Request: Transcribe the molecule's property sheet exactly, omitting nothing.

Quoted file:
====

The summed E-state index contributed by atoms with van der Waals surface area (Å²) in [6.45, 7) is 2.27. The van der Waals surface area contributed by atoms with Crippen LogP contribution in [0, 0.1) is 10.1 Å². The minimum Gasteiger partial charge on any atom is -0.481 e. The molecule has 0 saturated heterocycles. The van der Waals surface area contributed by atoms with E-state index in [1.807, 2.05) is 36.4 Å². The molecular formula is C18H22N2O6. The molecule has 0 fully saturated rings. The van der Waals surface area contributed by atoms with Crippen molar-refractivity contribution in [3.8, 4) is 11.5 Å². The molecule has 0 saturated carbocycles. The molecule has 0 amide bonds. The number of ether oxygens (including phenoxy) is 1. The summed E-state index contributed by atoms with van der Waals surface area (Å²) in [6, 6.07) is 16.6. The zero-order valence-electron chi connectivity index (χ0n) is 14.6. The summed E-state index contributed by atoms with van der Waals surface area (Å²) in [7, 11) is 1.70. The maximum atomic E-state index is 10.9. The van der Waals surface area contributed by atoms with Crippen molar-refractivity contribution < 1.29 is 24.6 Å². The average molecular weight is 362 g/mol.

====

The summed E-state index contributed by atoms with van der Waals surface area (Å²) in [6.45, 7) is 2.27. The van der Waals surface area contributed by atoms with Crippen LogP contribution in [0, 0.1) is 10.1 Å². The minimum Gasteiger partial charge on any atom is -0.481 e. The molecule has 0 saturated heterocycles. The van der Waals surface area contributed by atoms with E-state index in [1.807, 2.05) is 36.4 Å². The molecular formula is C18H22N2O6. The molecule has 0 fully saturated rings. The van der Waals surface area contributed by atoms with Crippen molar-refractivity contribution in [3.8, 4) is 11.5 Å². The molecule has 0 saturated carbocycles. The molecule has 0 amide bonds. The number of ether oxygens (including phenoxy) is 1. The summed E-state index contributed by atoms with van der Waals surface area (Å²) in [6, 6.07) is 16.6. The zero-order valence-electron chi connectivity index (χ0n) is 14.6. The summed E-state index contributed by atoms with van der Waals surface area (Å²) in [7, 11) is 1.70. The maximum atomic E-state index is 10.9. The van der Waals surface area contributed by atoms with Crippen molar-refractivity contribution < 1.29 is 24.6 Å². The average molecular weight is 362 g/mol.